Henry is a retired man who lives by himself. One morning, he received a call letting him know he had won a trip to The Bahamas for one week. The only thing he needed to do was deposit a small “processing fee” of one hundred dollars. Considering that the trip was worth well over $1000, Henry thought it was a very small price to pay. But after weeks of waiting to get more information about his upcoming trip, Henry found out he had been a victim of a scam. As telemarketing fraud becomes more sophisticated, more and more stories like this are seen on local news outlets all over the country. There are, however, some ways to protect yourself.
Don’t Interact With Unwanted Callers
In most cases, unwanted calls are scams or attempts to make you buy something. The best way to go is to politely decline to give any kind of information and hang up. If the call is legitimate and important, they will find other ways to contact you. A good idea is to ask for a number to call back and run it through a site like Check People to find out who is behind it. If the number is registered by an individual, it’s most likely a scam. The same happens if you are not able to find any information about it.
Some of the most common telemarketing scams include:
- Prize-Winning calls that ask for “processing” money
- Calls from your bank asking you to disclose passwords or PIN numbers. No bank will ask for this information over the phone. This call can be especially confusing as bank representatives will call if, for example, there is unusual activity on your account. While they may ask you some security questions for verification purposes, they will never ask for your password or PIN.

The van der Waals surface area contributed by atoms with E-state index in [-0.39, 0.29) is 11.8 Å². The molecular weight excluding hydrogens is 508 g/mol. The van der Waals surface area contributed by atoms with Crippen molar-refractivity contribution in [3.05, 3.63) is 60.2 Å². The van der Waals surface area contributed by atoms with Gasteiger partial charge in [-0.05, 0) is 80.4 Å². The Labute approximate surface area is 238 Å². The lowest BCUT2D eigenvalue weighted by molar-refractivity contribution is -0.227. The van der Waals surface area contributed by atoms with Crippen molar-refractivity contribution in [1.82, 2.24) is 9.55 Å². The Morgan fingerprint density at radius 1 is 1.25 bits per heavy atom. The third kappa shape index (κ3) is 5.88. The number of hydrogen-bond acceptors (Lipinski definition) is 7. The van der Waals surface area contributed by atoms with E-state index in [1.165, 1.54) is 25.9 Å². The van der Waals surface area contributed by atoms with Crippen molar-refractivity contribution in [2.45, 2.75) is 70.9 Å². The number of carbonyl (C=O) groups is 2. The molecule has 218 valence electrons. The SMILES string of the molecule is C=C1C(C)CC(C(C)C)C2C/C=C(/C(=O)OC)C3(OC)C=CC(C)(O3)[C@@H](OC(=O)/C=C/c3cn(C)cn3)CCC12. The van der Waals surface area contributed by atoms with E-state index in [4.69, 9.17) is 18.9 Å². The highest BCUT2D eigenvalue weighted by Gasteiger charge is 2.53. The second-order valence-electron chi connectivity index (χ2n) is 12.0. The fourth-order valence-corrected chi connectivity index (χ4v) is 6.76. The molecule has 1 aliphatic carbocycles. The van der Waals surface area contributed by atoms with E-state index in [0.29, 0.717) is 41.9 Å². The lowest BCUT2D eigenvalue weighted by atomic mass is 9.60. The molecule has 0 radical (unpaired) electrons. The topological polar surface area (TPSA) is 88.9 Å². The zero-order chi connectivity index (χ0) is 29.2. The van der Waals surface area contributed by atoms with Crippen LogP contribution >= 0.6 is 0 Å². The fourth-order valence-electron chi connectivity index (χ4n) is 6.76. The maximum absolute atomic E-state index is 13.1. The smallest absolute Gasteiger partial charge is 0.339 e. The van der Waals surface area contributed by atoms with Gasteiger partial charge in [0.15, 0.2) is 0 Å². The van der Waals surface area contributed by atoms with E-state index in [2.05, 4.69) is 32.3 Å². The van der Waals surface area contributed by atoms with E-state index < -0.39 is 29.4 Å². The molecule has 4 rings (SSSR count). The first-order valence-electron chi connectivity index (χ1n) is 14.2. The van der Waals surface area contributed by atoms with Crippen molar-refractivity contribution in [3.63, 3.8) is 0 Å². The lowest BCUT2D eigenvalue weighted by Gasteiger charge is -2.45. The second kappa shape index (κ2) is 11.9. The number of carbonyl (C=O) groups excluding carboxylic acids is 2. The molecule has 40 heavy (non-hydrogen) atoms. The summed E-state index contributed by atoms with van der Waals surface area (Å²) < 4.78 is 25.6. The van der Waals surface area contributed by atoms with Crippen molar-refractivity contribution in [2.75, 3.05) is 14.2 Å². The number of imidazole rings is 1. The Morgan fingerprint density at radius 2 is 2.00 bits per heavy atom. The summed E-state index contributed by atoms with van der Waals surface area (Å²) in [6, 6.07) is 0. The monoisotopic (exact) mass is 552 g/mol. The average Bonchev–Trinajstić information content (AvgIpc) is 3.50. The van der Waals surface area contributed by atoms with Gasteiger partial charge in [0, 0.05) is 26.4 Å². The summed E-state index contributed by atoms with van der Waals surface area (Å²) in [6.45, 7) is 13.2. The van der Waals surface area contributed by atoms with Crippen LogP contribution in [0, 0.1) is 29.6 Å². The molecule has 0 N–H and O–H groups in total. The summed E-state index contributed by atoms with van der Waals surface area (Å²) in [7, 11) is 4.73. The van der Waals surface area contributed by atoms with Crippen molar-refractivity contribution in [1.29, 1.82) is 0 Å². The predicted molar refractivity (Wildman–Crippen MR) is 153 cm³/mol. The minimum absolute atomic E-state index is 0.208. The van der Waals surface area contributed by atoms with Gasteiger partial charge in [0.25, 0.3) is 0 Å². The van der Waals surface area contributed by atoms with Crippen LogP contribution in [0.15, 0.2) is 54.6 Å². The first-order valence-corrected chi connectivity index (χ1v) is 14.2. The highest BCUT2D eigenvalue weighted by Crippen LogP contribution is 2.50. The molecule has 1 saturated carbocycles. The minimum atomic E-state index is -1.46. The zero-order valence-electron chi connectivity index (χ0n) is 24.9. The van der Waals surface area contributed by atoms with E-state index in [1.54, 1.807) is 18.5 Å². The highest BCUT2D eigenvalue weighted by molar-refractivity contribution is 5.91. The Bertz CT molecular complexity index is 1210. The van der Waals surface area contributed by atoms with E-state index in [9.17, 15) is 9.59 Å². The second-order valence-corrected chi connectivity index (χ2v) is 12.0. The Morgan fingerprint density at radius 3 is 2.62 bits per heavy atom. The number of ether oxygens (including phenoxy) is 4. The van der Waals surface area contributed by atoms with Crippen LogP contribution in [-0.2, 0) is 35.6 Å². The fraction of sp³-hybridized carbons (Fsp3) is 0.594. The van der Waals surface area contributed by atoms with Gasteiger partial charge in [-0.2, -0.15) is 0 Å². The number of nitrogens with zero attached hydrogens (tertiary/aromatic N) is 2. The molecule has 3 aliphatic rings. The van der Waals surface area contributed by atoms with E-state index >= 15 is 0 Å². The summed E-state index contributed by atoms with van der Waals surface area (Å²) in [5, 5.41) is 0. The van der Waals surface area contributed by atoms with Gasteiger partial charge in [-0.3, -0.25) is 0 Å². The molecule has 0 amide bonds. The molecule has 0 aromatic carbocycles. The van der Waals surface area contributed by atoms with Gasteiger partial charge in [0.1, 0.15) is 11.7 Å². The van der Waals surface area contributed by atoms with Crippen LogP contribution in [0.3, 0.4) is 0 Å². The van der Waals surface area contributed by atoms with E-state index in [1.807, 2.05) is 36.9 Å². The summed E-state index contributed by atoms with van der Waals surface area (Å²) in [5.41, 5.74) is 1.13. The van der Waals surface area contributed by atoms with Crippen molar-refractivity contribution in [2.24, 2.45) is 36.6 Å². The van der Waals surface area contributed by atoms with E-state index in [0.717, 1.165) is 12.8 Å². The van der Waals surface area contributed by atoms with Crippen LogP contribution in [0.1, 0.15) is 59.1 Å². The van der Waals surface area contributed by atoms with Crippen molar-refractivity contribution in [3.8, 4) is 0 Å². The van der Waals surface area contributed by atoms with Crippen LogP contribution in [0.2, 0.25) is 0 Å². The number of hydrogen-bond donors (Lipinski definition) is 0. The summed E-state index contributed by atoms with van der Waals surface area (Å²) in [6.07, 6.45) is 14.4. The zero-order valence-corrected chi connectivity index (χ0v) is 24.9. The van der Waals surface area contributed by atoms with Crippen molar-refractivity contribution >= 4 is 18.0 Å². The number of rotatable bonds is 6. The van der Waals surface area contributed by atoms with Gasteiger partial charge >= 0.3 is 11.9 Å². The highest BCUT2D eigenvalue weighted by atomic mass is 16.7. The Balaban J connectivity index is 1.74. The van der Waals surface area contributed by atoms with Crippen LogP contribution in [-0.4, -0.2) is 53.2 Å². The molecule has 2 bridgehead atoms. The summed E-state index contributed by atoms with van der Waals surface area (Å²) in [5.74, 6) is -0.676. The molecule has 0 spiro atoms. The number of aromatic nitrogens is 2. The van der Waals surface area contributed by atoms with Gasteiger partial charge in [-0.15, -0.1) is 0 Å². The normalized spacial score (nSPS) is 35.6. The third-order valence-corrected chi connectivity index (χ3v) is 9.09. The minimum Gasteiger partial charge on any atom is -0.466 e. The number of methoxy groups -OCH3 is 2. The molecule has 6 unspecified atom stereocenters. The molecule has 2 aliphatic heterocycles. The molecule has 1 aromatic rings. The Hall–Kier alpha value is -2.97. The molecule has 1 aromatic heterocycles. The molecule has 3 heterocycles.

- Calls from government agencies asking for money. A very common scam call involves a script in which you have an important debt with the IRS, but they are willing to “settle” for less if you make an immediate deposit. No government agencies will ask for money over the phone.
- Calls from long lost relatives or friends asking for money. If you suddenly get a call from your estranged cousin (who you haven’t seen for 20 years) asking you for a loan, there is a very high possibility that you are dealing with a scam caller.
Protect Your Information
- Most trustworthy companies will not ask you to pay for services in advance. If for any reason you need to do so, ask for a written agreement with clear refund policies.
- Avoid sharing too much on social media. As we said before, telemarketers will use any information they can get online.
- Don’t respond to emails asking for personal details such as address or phone number.
- If something seems too good to be true, it probably is. No Nigerian prince or millionaire’s widow is willing to give you five million dollars.
- If you believe your information has been leaked or compromised in any way, file a report immediately, and notify everyone involved.
- Children and elderly people are especially vulnerable to telemarketing scams. Talk to them about safety measures and, if possible, monitor their calls.
Telemarketing scams continue to evolve and become more sophisticated. More and more victims report that scammers already had some of their personal information (which can be easy to access with a simple Google search) and that they used, for example, the exact same recordings played on legitimate calls from their bank. During 2017, the FCC issued a special warning involving the use of voice recognition software for telemarketing fraud. This is why learning about your rights and keeping yourself informed is so important. There is plenty of information online about how to protect yourself, and how to take action if you are a victim. A good way to add an extra layer of protection is to register your number on the Do Not Call list.